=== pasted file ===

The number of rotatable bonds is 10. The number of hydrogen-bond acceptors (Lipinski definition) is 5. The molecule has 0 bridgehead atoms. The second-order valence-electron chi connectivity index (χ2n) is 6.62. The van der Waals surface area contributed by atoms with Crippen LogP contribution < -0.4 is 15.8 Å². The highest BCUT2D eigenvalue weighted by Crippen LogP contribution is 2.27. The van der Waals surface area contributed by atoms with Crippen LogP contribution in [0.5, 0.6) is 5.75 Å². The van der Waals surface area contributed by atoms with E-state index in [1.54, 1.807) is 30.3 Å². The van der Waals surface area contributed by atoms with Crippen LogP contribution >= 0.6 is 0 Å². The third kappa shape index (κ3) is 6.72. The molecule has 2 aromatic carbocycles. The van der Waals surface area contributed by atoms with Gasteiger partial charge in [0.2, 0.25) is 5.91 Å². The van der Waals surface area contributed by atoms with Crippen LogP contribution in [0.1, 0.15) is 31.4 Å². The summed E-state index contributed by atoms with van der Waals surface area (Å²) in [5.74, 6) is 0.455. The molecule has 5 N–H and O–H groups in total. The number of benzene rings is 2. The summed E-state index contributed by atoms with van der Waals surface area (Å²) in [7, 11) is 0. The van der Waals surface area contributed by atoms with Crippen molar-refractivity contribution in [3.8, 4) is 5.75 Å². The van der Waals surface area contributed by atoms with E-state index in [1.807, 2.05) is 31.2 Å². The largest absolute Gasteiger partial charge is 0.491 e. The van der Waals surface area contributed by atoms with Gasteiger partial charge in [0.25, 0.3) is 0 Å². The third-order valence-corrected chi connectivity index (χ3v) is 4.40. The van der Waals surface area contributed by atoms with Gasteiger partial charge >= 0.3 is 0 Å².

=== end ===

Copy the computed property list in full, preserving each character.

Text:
The number of rotatable bonds is 10. The number of hydrogen-bond acceptors (Lipinski definition) is 5. The molecule has 0 bridgehead atoms. The second-order valence-electron chi connectivity index (χ2n) is 6.62. The van der Waals surface area contributed by atoms with Crippen LogP contribution < -0.4 is 15.8 Å². The highest BCUT2D eigenvalue weighted by Crippen LogP contribution is 2.27. The van der Waals surface area contributed by atoms with Crippen LogP contribution in [0.5, 0.6) is 5.75 Å². The van der Waals surface area contributed by atoms with E-state index in [1.54, 1.807) is 30.3 Å². The van der Waals surface area contributed by atoms with Crippen LogP contribution >= 0.6 is 0 Å². The third kappa shape index (κ3) is 6.72. The molecule has 2 aromatic carbocycles. The van der Waals surface area contributed by atoms with Gasteiger partial charge in [0.2, 0.25) is 5.91 Å². The van der Waals surface area contributed by atoms with Crippen LogP contribution in [0.1, 0.15) is 31.4 Å². The summed E-state index contributed by atoms with van der Waals surface area (Å²) in [5.74, 6) is 0.455. The molecule has 5 N–H and O–H groups in total. The number of benzene rings is 2. The summed E-state index contributed by atoms with van der Waals surface area (Å²) in [7, 11) is 0. The van der Waals surface area contributed by atoms with Crippen molar-refractivity contribution in [3.8, 4) is 5.75 Å². The van der Waals surface area contributed by atoms with E-state index in [1.807, 2.05) is 31.2 Å². The largest absolute Gasteiger partial charge is 0.491 e. The van der Waals surface area contributed by atoms with Gasteiger partial charge in [0.25, 0.3) is 0 Å². The third-order valence-corrected chi connectivity index (χ3v) is 4.40. The van der Waals surface area contributed by atoms with Gasteiger partial charge >= 0.3 is 0 Å².